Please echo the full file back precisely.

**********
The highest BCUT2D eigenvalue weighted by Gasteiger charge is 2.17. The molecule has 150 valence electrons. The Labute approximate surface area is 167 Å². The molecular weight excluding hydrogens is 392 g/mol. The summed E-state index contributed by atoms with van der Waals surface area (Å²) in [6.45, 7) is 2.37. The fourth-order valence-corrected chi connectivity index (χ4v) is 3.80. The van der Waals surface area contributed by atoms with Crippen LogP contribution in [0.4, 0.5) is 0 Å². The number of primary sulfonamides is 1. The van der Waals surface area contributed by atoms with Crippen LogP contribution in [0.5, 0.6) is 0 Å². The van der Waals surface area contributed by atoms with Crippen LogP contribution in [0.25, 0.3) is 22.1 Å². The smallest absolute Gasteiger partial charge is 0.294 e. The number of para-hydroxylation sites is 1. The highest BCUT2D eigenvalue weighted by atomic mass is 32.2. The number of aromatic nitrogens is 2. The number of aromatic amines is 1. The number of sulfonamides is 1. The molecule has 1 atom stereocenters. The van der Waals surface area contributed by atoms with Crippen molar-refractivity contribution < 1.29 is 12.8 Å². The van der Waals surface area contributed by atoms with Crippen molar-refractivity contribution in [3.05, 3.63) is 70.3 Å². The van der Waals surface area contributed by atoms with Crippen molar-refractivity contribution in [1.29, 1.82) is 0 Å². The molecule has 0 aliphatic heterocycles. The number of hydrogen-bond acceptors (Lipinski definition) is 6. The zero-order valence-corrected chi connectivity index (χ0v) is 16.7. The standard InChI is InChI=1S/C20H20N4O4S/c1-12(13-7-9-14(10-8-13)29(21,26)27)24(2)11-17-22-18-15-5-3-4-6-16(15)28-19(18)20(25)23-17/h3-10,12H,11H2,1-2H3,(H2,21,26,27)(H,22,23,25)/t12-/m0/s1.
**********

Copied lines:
The highest BCUT2D eigenvalue weighted by Gasteiger charge is 2.17. The molecule has 150 valence electrons. The Labute approximate surface area is 167 Å². The molecular weight excluding hydrogens is 392 g/mol. The summed E-state index contributed by atoms with van der Waals surface area (Å²) in [6.45, 7) is 2.37. The fourth-order valence-corrected chi connectivity index (χ4v) is 3.80. The van der Waals surface area contributed by atoms with Crippen LogP contribution in [0.4, 0.5) is 0 Å². The number of primary sulfonamides is 1. The van der Waals surface area contributed by atoms with Crippen LogP contribution in [0.5, 0.6) is 0 Å². The van der Waals surface area contributed by atoms with Crippen LogP contribution in [0.25, 0.3) is 22.1 Å². The smallest absolute Gasteiger partial charge is 0.294 e. The number of para-hydroxylation sites is 1. The highest BCUT2D eigenvalue weighted by atomic mass is 32.2. The number of aromatic nitrogens is 2. The number of aromatic amines is 1. The number of sulfonamides is 1. The molecule has 1 atom stereocenters. The van der Waals surface area contributed by atoms with Crippen molar-refractivity contribution < 1.29 is 12.8 Å². The van der Waals surface area contributed by atoms with Crippen molar-refractivity contribution in [3.05, 3.63) is 70.3 Å². The van der Waals surface area contributed by atoms with Crippen molar-refractivity contribution in [1.29, 1.82) is 0 Å². The molecule has 0 aliphatic heterocycles. The number of hydrogen-bond acceptors (Lipinski definition) is 6. The zero-order valence-corrected chi connectivity index (χ0v) is 16.7. The standard InChI is InChI=1S/C20H20N4O4S/c1-12(13-7-9-14(10-8-13)29(21,26)27)24(2)11-17-22-18-15-5-3-4-6-16(15)28-19(18)20(25)23-17/h3-10,12H,11H2,1-2H3,(H2,21,26,27)(H,22,23,25)/t12-/m0/s1.